The boys from Louisiana do it right
THE CONFEDERATE VETERAN
NOVEMBER - DECEMBER 2021
Elm Springs is the name of one of the lovely antebellum houses in Maury County. It is located on Mooresville Pike about two hundred yards of where this road intersects with Highway 50. Located on a hill, it is plainly visible to all who pass by this way. The house was built about 1837 by Mr. James & Nathaniel Dick of the N & J Dick Company, two wealthy New Orleans cotton merchants. The home was a gift for their sister, Sarah Todd, wife of Christopher Todd formerly of Virginia. The Todd family lived here until the couple passed away and then the property was inherited by a daughter, Susan Todd, who was the wife of Abram M. Looney, a prominent attorney in Maury County & Tennessee State Senator.
During the War Between the States, Looney served the Confederacy as a Captain, later promoted to Colonel, in Company H, 1st Tennessee Infantry which Sam Watkins of “Company Aytch” fame was a member. He was an outspoken Southerner and this almost resulted in the loss of Elm Springs. In November of 1864 Confederate Units of the famed Army of Tennessee began the march north for Nashville in what would be known as the Franklin-Nashville Campaign. The Federal Army, which had occupied Maury County for several months, was preparing defensive positions ahead of the oncoming Confederate troops under Gen. John B. Hood. Their line of defense extended from the Mooresville Pike to the Mt. Pleasant Pike. As Union forces under the command of Major-General John M. Schofield began their hasty withdrawal from Columbia many of Maury County’s majestic antebellum homes fell victim to the torch. One of the defensive tactics used was the destruction of important buildings along the line. Elm Springs anchored the eastern flank of their line. Many houses were burned during those days and Elm Springs was slated to be destroyed too. In an act of retribution the historic home of Confederate Lieutenent Colonel Abram M. Looney was selected to be destroyed by fire as the last Union troops left Columbia. Responding to pleas of assistance from local citizens, Confederate Brigadier General Frank C. Armstrong dispatched a squad of mounted infantry to insure the safety of Lt. Col. Looney’s home and property. Fires were started that might have burned the house except for the opportune arrival of Confederate troops who extinguished the flames.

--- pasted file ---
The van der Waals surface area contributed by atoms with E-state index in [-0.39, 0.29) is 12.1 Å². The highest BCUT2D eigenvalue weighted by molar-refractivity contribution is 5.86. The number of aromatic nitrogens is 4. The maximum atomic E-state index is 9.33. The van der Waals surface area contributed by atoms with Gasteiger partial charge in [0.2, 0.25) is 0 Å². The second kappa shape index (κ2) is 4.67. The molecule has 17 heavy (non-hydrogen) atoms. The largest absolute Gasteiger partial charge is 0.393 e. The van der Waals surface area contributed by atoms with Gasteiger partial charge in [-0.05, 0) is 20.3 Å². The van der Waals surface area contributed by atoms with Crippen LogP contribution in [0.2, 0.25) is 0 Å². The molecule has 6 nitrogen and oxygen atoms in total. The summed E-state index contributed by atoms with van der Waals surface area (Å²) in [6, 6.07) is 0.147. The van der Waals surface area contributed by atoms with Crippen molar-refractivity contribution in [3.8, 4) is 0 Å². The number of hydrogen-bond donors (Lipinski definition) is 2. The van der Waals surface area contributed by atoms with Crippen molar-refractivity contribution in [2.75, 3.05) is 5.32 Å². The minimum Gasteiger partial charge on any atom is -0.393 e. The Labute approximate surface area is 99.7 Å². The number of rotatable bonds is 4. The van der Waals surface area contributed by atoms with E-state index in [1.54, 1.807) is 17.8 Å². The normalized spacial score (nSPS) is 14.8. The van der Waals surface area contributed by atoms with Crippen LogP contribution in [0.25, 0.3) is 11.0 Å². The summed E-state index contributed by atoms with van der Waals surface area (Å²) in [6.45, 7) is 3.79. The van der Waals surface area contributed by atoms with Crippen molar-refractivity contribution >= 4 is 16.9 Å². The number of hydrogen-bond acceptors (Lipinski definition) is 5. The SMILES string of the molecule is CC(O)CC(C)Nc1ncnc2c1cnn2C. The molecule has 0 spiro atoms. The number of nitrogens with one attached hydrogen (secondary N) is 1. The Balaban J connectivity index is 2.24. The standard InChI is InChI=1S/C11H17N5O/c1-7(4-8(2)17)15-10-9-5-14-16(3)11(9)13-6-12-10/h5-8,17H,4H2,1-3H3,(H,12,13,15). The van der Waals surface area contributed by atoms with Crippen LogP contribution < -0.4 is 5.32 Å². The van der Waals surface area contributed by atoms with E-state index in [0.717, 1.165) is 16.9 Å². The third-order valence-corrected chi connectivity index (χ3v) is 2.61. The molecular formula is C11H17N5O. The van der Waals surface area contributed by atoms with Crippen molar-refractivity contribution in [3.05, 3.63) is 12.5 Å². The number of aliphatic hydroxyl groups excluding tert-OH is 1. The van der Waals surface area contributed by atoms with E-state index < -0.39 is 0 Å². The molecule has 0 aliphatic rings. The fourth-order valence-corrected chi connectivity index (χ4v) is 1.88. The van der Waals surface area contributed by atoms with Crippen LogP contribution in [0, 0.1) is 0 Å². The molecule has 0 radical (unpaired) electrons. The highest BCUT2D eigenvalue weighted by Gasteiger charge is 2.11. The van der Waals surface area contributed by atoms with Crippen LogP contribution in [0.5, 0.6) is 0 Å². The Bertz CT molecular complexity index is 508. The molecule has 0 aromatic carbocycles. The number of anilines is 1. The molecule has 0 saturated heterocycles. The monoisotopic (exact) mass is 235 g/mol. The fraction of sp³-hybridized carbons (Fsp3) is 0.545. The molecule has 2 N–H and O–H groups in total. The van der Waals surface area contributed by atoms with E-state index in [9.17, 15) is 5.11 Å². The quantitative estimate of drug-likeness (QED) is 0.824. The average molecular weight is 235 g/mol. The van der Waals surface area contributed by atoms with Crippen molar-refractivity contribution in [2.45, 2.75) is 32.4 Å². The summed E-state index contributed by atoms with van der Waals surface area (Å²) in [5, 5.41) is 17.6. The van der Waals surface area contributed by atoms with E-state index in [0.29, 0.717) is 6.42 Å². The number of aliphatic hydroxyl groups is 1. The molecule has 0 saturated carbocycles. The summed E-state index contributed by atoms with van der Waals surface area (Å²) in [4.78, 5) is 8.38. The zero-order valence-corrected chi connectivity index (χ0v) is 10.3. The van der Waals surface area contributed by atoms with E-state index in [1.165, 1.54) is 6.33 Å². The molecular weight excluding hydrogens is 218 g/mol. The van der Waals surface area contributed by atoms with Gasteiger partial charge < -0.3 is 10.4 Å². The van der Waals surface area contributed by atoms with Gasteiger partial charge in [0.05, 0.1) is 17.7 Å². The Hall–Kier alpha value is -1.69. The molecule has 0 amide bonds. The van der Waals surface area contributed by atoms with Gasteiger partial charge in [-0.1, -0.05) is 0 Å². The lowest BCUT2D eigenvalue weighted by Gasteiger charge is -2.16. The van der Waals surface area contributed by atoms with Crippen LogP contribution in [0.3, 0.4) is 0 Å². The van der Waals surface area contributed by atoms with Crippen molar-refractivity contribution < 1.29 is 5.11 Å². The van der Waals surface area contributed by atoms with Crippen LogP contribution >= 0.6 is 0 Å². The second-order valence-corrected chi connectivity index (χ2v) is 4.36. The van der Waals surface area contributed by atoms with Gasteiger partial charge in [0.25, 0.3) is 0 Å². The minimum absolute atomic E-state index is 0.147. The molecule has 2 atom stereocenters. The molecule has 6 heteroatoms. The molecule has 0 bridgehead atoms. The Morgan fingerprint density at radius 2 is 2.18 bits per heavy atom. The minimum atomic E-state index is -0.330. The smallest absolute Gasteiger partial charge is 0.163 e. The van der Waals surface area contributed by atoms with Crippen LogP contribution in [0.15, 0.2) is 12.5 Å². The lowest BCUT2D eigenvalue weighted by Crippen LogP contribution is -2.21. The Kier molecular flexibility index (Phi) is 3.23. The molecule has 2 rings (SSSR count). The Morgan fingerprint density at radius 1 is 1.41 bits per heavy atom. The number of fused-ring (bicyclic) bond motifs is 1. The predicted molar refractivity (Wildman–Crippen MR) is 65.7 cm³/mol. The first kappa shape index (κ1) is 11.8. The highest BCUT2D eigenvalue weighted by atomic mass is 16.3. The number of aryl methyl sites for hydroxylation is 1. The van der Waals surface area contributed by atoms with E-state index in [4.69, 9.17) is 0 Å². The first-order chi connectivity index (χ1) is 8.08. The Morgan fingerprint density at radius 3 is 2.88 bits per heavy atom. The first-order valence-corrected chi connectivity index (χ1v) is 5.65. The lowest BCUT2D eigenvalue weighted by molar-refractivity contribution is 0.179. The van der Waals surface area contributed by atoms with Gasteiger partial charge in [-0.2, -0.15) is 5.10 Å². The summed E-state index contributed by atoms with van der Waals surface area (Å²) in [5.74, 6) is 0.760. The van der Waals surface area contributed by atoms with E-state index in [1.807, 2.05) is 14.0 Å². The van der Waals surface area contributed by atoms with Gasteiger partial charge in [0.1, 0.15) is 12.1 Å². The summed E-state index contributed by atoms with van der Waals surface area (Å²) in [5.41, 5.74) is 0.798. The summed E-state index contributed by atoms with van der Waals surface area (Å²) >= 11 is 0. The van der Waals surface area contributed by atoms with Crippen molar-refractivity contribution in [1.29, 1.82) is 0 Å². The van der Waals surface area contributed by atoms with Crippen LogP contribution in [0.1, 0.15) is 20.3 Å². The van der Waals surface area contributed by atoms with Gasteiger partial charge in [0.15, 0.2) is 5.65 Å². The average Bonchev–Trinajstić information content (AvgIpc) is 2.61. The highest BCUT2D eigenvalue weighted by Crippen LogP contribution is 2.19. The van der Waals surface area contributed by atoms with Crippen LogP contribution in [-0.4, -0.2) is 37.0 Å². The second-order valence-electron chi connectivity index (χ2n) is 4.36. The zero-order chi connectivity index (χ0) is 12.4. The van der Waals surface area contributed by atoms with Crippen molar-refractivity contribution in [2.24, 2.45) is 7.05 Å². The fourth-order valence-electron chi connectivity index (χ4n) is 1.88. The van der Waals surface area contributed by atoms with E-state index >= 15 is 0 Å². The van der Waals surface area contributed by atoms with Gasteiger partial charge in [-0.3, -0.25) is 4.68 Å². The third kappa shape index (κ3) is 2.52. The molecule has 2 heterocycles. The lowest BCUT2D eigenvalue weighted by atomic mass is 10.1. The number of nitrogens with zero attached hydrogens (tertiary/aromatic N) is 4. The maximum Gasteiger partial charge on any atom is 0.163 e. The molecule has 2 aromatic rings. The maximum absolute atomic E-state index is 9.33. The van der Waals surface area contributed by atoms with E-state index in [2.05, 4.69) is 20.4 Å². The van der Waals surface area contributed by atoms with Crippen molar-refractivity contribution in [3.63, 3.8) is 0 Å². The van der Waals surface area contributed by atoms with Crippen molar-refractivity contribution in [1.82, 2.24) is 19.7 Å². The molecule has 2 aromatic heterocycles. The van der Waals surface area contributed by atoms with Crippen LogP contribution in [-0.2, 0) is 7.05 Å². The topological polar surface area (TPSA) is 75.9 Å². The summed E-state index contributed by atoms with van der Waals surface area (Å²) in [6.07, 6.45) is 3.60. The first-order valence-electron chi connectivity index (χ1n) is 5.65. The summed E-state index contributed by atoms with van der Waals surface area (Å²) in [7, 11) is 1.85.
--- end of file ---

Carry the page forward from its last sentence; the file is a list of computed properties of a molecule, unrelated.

The Akin family acquired the property about 1910 and in 1985 the Gillham family purchased it and restored it to near- original state. In 1992 it was acquired by the Sons of Confederate Veterans for its national head-quarters.
Elm Springs, Columbia, Tennessee
One bullet can make a man a hero… or a casualty.
The Reinterment of General Forrest
Last Saturday, September 18, the remains of General Nathan Bedford Forrest and his wife, Mary Ann Montgomery Forrest, were relocated to the National Confederate Museum in Elm Springs, Tennessee. This location is less than 30 miles from General Forrest’s birthplace.
The relocation came after a long battle with the city of Memphis, Tennessee, after they decided they didn’t want the general and his wife buried in one of their parks anymore. The park was known for years as Forrest Park, until the corrupt city government decided to rename the park and pressure General Forrest’s descendants into moving the remains. It’s pathetic and shameful that this was allowed to happen. Apparently, Memphians don’t seem to recall all the wonderful things Forrest did for their city. But it’s for the best that the remains have been relocated to a place where they will be honored forever.
It wasn’t the first time that General Forrest and his wife have been moved. Originally, they were buried in Memphis’ beautiful Elm-wood Cemetery, but the people of Memphis wanted to honor the general in a much bigger way, so they dedicated a park to him and moved his and his wife’s remains to Forrest Park.
“the bodies of Gen. Forrest and his wife were re-interred from the Forrest family plot at Elmwood Cemetery to Forrest Park on November 11, 1904. The dedication ceremony took place on May 16, 1905 beginning at 2:30 p.m., with 30,000 Southerners from seven States attending.”
Many reenactors were on hand for the reinterment, as well as spectators who wanted to take in the once-in-a-lifetime event. The solemn occasion was also attended by the Forrest family, and members of the Sons of Confederate Veterans (SCV) and the United Daughters of the Confederacy (UDC).
Now that the general and his wife have been permanently laid to rest, plans are in the making for relocating the beautiful equestrian statue of Forrest and King Philip on top of the gravesite. According to SCV Commander-in-Chief Larry McCluney, Jr., “This will not be easy nor quick. Much more work lies ahead of us, however, be certain we will rededicate this plaza to honor the general and his family.”
The Tennessee Star
Sons of Confederate Veterans ‘Put to Rest for Eternity’ Gen. Nathan Bedford in Columbia, Tennessee